Let’s get some insights. What do you see happening in the marketplace right now? From your perspective as a manufacturer and service business, what trends do you see coming and going in the craft beer market?
Larger breweries will strive to grow through regional distribution featuring a combination of favorites and seasonal and limited series. Smaller breweries will endeavor to make their taprooms more profitable, perhaps adding a small canning line and increasing sales to local bars and restaurants. A key to both strategies will be the low operating costs, high quality and consistency between batches that automated processes deliver. Being able to dial-in brewing recipes to be consistent and having automated machinery to clean kegs and package product are major steps that help brewers “multi-task” and be more efficient with their time.
Let’s get some credentials. Tell us a story about a brewery you’ve recently worked with. Tell us the products and parameters involved in this business relationship. Make it a highlight example of your abilities and products.
Ryan Williams, project manager of Stone Technologies, saw an opportunity at Lewis and Clark Brewing Co. to speed up installation and lower total installed costs. Rather than running massive bundles comprised of hundreds of compressed air hoses, as well as sensor, power and communication cables through the brewhouse to a centralized control panel, he suggested utilizing an advanced communications and control technology from Festo. This technology reduced the hundreds of cables down to a total of 10 — five Ethernet cables and five power lines — running from the five equipment skids to the control panel.
The brew kettle, lauter tun, hot liquor, mash mixer and whirlpool skids would each be served by a single Festo CPX control assembly of solenoid valves and discrete and analog inputs and outputs (I/O) on each vessel. Each assembly would be mounted without the need of an expensive closed control panel under grated walkways adjacent to each skid. Compressed air lines to the automated valve assemblies and I/O cabling from the sensors on each skid would be routed to the CPX unit. Then only two cables per skid would need to be routed back to the utility room housing the control panel and the Allen-Bradley ControlLogix brewhouse controller.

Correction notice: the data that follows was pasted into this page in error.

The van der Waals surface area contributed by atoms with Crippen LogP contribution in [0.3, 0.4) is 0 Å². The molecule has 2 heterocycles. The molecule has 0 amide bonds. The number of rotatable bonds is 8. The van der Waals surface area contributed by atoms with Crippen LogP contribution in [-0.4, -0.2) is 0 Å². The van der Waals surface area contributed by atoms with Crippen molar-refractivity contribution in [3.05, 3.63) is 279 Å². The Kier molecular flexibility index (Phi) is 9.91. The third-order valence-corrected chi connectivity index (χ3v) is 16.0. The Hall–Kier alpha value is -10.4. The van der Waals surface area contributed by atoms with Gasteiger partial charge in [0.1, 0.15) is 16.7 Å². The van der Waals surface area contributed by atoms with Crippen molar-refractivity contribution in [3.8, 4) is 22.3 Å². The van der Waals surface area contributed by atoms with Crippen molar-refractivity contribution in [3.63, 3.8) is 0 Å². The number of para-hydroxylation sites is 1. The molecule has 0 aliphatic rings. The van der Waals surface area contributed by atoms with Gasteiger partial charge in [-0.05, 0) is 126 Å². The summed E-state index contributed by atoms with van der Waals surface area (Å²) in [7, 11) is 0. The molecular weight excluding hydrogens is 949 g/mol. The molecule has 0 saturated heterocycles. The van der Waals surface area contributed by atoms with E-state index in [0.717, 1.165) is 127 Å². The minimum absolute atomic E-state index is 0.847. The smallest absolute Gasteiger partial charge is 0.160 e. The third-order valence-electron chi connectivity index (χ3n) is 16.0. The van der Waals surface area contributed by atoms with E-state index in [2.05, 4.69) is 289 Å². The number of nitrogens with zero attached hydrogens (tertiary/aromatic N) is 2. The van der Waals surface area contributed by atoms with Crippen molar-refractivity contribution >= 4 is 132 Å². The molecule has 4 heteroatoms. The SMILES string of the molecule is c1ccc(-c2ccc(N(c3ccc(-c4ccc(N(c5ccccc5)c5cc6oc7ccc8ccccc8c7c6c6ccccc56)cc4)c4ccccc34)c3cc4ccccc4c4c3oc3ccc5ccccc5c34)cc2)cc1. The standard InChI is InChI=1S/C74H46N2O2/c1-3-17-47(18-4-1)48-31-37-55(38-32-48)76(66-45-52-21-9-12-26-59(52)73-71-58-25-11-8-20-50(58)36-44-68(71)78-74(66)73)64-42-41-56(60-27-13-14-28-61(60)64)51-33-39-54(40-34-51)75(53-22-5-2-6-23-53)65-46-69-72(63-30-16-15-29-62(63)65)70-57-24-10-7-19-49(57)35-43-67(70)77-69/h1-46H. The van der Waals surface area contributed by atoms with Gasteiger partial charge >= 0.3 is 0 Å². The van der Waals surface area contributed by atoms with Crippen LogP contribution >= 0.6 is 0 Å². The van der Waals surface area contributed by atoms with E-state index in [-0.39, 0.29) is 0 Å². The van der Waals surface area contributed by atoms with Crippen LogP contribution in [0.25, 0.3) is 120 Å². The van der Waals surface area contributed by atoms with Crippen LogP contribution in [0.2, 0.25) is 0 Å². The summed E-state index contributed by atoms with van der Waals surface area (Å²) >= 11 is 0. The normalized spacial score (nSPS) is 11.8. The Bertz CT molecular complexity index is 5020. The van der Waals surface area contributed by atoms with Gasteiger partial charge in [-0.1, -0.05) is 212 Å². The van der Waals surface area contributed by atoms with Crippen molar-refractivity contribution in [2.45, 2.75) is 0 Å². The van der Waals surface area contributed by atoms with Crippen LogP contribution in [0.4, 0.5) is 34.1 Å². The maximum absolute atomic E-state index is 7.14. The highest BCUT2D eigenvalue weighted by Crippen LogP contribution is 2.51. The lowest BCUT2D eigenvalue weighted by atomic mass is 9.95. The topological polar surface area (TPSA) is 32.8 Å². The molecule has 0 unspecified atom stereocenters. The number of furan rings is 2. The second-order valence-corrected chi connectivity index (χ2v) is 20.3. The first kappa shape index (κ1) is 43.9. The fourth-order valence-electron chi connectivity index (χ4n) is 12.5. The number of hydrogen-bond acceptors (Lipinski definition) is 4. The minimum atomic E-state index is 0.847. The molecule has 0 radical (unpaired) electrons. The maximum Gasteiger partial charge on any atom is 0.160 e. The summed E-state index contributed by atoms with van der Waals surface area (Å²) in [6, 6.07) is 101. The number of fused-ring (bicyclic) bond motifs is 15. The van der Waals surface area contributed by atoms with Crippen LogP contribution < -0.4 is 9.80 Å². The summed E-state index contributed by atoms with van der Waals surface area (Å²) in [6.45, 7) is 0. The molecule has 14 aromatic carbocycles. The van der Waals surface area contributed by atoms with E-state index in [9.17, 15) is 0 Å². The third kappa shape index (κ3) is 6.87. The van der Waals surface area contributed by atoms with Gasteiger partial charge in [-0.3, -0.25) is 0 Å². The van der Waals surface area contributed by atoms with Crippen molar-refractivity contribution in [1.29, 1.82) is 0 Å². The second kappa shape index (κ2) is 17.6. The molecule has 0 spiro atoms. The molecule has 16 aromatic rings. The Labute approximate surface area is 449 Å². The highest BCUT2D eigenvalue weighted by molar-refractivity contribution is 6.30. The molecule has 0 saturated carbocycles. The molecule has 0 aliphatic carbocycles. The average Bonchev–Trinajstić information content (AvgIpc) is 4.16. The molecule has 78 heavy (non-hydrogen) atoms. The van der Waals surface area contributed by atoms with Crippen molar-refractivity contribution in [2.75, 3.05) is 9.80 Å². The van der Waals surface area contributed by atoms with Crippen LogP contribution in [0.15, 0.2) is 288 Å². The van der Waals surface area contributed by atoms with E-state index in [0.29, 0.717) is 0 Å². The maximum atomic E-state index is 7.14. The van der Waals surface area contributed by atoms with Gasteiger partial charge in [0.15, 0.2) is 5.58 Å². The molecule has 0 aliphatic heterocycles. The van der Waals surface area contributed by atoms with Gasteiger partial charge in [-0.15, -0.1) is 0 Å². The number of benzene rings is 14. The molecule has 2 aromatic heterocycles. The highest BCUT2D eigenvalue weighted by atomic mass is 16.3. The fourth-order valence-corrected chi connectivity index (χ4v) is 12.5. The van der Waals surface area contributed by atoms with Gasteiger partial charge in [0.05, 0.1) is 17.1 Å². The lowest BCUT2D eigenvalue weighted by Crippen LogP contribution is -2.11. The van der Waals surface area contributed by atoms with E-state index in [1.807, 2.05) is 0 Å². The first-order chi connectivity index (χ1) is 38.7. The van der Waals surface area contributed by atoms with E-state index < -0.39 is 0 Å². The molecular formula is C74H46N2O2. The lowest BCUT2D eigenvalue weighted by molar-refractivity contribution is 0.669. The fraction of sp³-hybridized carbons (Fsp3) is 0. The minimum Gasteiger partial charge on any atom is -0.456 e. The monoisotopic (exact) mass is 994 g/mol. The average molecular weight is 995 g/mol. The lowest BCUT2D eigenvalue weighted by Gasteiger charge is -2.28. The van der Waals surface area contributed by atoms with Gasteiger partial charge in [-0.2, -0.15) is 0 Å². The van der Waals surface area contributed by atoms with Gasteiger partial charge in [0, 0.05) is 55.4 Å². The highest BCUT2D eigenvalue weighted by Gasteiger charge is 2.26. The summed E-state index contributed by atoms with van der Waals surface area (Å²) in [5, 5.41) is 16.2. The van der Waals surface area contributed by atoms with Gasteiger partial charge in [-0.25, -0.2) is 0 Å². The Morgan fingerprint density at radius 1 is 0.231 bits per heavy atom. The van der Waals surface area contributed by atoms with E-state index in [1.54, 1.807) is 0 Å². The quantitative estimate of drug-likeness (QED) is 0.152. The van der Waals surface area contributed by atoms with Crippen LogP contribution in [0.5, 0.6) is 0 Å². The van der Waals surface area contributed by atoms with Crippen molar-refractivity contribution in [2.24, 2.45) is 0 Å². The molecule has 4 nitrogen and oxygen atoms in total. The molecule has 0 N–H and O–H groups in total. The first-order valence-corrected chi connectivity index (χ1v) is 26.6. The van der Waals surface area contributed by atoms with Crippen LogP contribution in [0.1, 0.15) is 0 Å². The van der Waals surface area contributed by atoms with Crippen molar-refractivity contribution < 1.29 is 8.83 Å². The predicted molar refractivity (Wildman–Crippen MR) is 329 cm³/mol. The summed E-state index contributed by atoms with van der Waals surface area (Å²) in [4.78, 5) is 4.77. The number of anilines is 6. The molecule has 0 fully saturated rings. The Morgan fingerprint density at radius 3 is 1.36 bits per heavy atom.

Fewer cables meant faster installation and less room for potential wiring errors during installation. Williams estimated that the time to wire the system took 30 to 40 percent less time with CPX assemblies than it would have without them. Shorter runs of compressed air lines to the automated valves lowers overall energy consumption. Fewer lines allows faster troubleshooting during operation. In addition to the installation savings, the brewhouse has less clutter and is easier to keep clean, an attribute that Lewis & Clark Brewing Company Founder Max Pigman wanted for his showplace brewhouse. Each Festo CPX assembly automates the opening and closing of ball and butterfly valves via compressed air actuation and communicates data from discrete and analog sensors involved with flow, pressure, and temperature to the Allen-Bradley controller.
The brewmaster now creates a recipe utilizing the system’s computer interface. Recipes are simply a sequence of steps that the system will automatically perform within the parameters of time, pressure and flow associated with each sequence. For example, during mashing in, there is a specific strike temperature that the brewmaster wants to achieve for each recipe and those recipes are already programmed. The program automatically adjusts and modulates the volume and rate of mixing the hot liquor tank water with charcoal-filtered city water to achieve the temperature required.
The Lewis and Clark brewhouse team found that the precision of the automated system led to greater control over the brewing process, a process that can require more than 100 precisely defined sequences per batch.